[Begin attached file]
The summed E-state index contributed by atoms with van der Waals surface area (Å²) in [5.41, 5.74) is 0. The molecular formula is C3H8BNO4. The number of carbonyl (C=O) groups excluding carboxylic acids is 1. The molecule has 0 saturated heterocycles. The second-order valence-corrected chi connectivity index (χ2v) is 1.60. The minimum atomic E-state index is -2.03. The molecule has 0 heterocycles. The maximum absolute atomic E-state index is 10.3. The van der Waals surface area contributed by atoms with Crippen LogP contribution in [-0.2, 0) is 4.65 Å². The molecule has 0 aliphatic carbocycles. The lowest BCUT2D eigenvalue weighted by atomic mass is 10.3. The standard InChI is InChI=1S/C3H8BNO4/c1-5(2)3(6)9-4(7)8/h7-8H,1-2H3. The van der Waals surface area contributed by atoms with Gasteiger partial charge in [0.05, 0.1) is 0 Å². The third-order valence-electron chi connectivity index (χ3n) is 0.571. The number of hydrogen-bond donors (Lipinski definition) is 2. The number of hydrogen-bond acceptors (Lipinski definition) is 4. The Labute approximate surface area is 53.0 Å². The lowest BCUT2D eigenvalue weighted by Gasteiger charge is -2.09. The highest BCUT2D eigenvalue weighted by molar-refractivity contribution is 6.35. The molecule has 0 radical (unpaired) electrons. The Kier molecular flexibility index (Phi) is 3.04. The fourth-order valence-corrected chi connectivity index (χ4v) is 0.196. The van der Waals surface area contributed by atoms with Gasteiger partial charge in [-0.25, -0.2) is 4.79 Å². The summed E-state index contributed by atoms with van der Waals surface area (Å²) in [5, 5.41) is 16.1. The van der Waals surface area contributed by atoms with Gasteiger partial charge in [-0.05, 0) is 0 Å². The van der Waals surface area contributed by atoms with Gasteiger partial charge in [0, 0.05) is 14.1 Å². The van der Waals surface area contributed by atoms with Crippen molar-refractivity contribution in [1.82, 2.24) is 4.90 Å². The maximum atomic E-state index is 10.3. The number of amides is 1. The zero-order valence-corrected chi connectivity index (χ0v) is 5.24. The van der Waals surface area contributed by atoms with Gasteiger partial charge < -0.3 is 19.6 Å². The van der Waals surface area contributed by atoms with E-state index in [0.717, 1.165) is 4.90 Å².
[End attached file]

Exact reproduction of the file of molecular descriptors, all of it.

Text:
The summed E-state index contributed by atoms with van der Waals surface area (Å²) in [5.41, 5.74) is 0. The molecular formula is C3H8BNO4. The number of carbonyl (C=O) groups excluding carboxylic acids is 1. The molecule has 0 saturated heterocycles. The second-order valence-corrected chi connectivity index (χ2v) is 1.60. The minimum atomic E-state index is -2.03. The molecule has 0 heterocycles. The maximum absolute atomic E-state index is 10.3. The van der Waals surface area contributed by atoms with Crippen LogP contribution in [-0.2, 0) is 4.65 Å². The molecule has 0 aliphatic carbocycles. The lowest BCUT2D eigenvalue weighted by atomic mass is 10.3. The standard InChI is InChI=1S/C3H8BNO4/c1-5(2)3(6)9-4(7)8/h7-8H,1-2H3. The van der Waals surface area contributed by atoms with Gasteiger partial charge in [0.05, 0.1) is 0 Å². The third-order valence-electron chi connectivity index (χ3n) is 0.571. The number of hydrogen-bond donors (Lipinski definition) is 2. The number of hydrogen-bond acceptors (Lipinski definition) is 4. The Labute approximate surface area is 53.0 Å². The lowest BCUT2D eigenvalue weighted by Gasteiger charge is -2.09. The highest BCUT2D eigenvalue weighted by molar-refractivity contribution is 6.35. The molecule has 0 radical (unpaired) electrons. The Kier molecular flexibility index (Phi) is 3.04. The fourth-order valence-corrected chi connectivity index (χ4v) is 0.196. The van der Waals surface area contributed by atoms with Gasteiger partial charge in [-0.25, -0.2) is 4.79 Å². The summed E-state index contributed by atoms with van der Waals surface area (Å²) in [5, 5.41) is 16.1. The van der Waals surface area contributed by atoms with Gasteiger partial charge in [-0.05, 0) is 0 Å². The van der Waals surface area contributed by atoms with Gasteiger partial charge in [0, 0.05) is 14.1 Å². The van der Waals surface area contributed by atoms with Crippen molar-refractivity contribution in [1.82, 2.24) is 4.90 Å². The maximum atomic E-state index is 10.3. The number of amides is 1. The zero-order valence-corrected chi connectivity index (χ0v) is 5.24. The van der Waals surface area contributed by atoms with Gasteiger partial charge < -0.3 is 19.6 Å². The van der Waals surface area contributed by atoms with E-state index in [0.717, 1.165) is 4.90 Å².